both null controls to the center of their ranges beforehand will help.
Alternately adjust the two null controls (R5 and R9) for a perfect audio
null, turning up the volume control as the null improves, until only noise
is heard. If you can't get a null then you should check the receiver to
see that the correct resistor values were installed; the IC's are not backwards;
there are no shorts or unsoldered connections on the board; the front panel
controls are correctly wired; and the correct voltages are present. Each
IC uses +V DC, and each op-amp output (and most circuits) operate at +V/2.
The front panel null control will need adjustment from time to time (using
low RF gain with no loop as before). The internal null adjust should only
need adjustment after large changes in temperature (also for changes in
battery voltage with the simplified receiver).
In the complete receiver R41 can now be adjusted to align the DVM to exactly
zero at the perfect audio null. See notes on the receiver mainboard
After nulling, switch to Hi RF gain and 32 Hz mode, then turn up the RF
gain. Noise from the RF amp should be audible.
If a 1 turn pot is used for R9, it can be shunted with ~2k ohms to make
nulling less "touchy". It may be necessary to add a small resistance
in series with R10 or R11 to "center" the null on the pot.
The DVM should read "000" when the receiver is adjusted for a perfect audio
null. If it does not (but is close!), you will need to apply a small DC
offset to the DVM using R42, the 1-turn screwdriver trimmer on the detector
board. If the DVM reading is negative insert a jumper wire from the "0-adj"
pad to the adjacent "V+" pad on the detector board, then adjust R42 until
the DVM reads "000". If the reading was positive, jumper "0-adj" to "gnd".
All 3 pads are located between R11 and C39. Once the correct connection
is found, the jumper can be soldered.
The completed receiver must be tuned very close to the frequency of
your beacon in order to phaselock properly and give a steady DVM readout
of signal strength. The beacon should first be adjusted to freq by
either adjusting the crystal oscillator to 3.579545 MHz using the test
point, or installing a fixed capacitor of 20-30 pF. While receiving the
Beacon signal from ~30m away, slowly tune C19 while watching the green
phaselock LED, which will be blinking slowly on and off. Tune until the
blinking becomes slower and finally stops with the LED ON. Now switch the
DVM to "PLL Adjust" and continue trimming until the DVM reading is as close
to zero as possible, hopefully under 100. This will seldom need readjustment,
but can be done in the field during a Radiolocation if necessary.
RF Amp Board Notes
The simplified receiver must also be matched to the beacon frequency.
With an analog meter, monitor the DC voltage at pins 1 or 7 of U2 while
receiving the beacon signal. Slowly adjust C19 until the slow meter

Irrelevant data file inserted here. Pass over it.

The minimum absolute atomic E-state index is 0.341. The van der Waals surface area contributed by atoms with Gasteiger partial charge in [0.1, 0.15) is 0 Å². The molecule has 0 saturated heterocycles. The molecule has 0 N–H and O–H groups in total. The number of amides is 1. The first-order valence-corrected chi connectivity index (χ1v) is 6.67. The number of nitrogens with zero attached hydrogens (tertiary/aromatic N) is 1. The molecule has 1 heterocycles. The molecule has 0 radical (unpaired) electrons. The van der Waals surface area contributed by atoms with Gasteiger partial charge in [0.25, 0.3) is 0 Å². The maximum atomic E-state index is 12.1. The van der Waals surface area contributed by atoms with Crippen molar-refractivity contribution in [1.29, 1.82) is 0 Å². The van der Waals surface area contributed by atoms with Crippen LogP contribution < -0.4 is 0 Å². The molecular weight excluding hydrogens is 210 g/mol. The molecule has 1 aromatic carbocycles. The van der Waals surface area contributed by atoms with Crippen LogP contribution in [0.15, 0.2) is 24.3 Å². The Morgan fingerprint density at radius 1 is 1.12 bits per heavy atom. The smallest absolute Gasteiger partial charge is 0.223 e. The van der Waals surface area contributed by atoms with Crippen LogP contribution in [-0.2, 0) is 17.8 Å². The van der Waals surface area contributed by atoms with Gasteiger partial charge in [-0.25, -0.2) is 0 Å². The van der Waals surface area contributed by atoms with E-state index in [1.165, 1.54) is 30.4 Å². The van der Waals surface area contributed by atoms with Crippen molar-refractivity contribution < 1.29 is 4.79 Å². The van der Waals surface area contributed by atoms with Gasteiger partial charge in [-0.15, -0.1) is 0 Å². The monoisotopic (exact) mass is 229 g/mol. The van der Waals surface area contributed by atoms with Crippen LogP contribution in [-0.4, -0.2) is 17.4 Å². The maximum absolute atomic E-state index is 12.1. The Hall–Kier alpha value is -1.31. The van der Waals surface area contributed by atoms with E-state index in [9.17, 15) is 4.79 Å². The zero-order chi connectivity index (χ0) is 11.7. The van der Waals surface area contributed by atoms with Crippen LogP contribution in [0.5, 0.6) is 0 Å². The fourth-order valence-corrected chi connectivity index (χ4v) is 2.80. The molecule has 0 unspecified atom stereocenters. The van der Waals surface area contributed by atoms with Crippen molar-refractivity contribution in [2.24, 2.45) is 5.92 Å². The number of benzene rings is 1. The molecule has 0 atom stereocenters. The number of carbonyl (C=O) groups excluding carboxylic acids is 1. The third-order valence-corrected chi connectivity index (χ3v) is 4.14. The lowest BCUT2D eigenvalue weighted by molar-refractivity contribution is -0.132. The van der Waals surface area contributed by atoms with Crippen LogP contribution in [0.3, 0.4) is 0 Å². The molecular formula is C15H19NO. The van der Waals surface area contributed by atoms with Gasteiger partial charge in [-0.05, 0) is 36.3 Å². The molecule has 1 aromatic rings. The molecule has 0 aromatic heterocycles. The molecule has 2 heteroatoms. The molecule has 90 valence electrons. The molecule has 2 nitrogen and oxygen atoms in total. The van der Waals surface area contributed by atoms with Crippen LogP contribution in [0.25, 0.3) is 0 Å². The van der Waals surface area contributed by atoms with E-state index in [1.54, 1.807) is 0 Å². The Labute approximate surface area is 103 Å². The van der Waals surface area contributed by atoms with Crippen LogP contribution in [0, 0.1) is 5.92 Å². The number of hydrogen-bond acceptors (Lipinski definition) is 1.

swinging almost stops.
Note that R20 (2M) has become R20A (1M) plus R20B (1M) in series. This
is shown in the parts list and color layout, but not on the schematic or
on the actual circuit board.
For the simplified receiver, delete R20A, R20B, R21, and R55. Solder a
jumper between X100 and S3 to connect the loop input directly to U0.
Actual board size is 3.5" x 2.0"
All 4 corners of the board must be grounded to the minibox thru metal standoffs.
Solder 1/2" high shields along the long red pads bisecting U0 to help isolate
Use small coax such as RG-178 for the loop input and Sig Out lines.
Receive Loop Notes
Wrap the 3 wires of R22 with an electrostatic shield which can be grounded
to the output end of the RF amp board.
Ultimate receiver sensitivity is determined strictly by the design of the
loop antenna. Sensitivity is simply the ratio of the signal received on
the loop to the thermal noise of the wire. Resonating the loop does not
change the loop's sensitivity, but does increase the signal level and the
impedance, which raises the thermal noise level above the input noise of
The 18" dia receive loop described in the CREG article "Constructing the
3496 Hz D-Q Beacon Receiver" on my website is a very handy size for field
work. The 22" dia loop (red text) gives about 6dB increase in actual sensitivity.
I wound a second 22" dia loop and got 512 turns with 2 lbs of #28 wire.
I measures 432mH with roughly 4600pF for resonance. Whatever frame is used
for the loop should hold the loop rigidly in a plane. One possible frame
is a used (ie worn-out) plastic wheelchair wheel with the tire removed.
My receive loops are "frameless", wrapped in electrical tape, and sandwiched
between plywood sheets in a rigid box. I have also constructed loops using
a disks of rigid foam with a groove in their rims.
I now recommend using fixed 600 Volt mica capacitors for the receive loops.
The high voltage rating is to prevent damage (shorted caps) when the loop
is accidently placed close to an operating beacon (and it will happen!).
The loops do not detune by themselves. The fixed caps help keep the receiver
gain stable for depth measurements.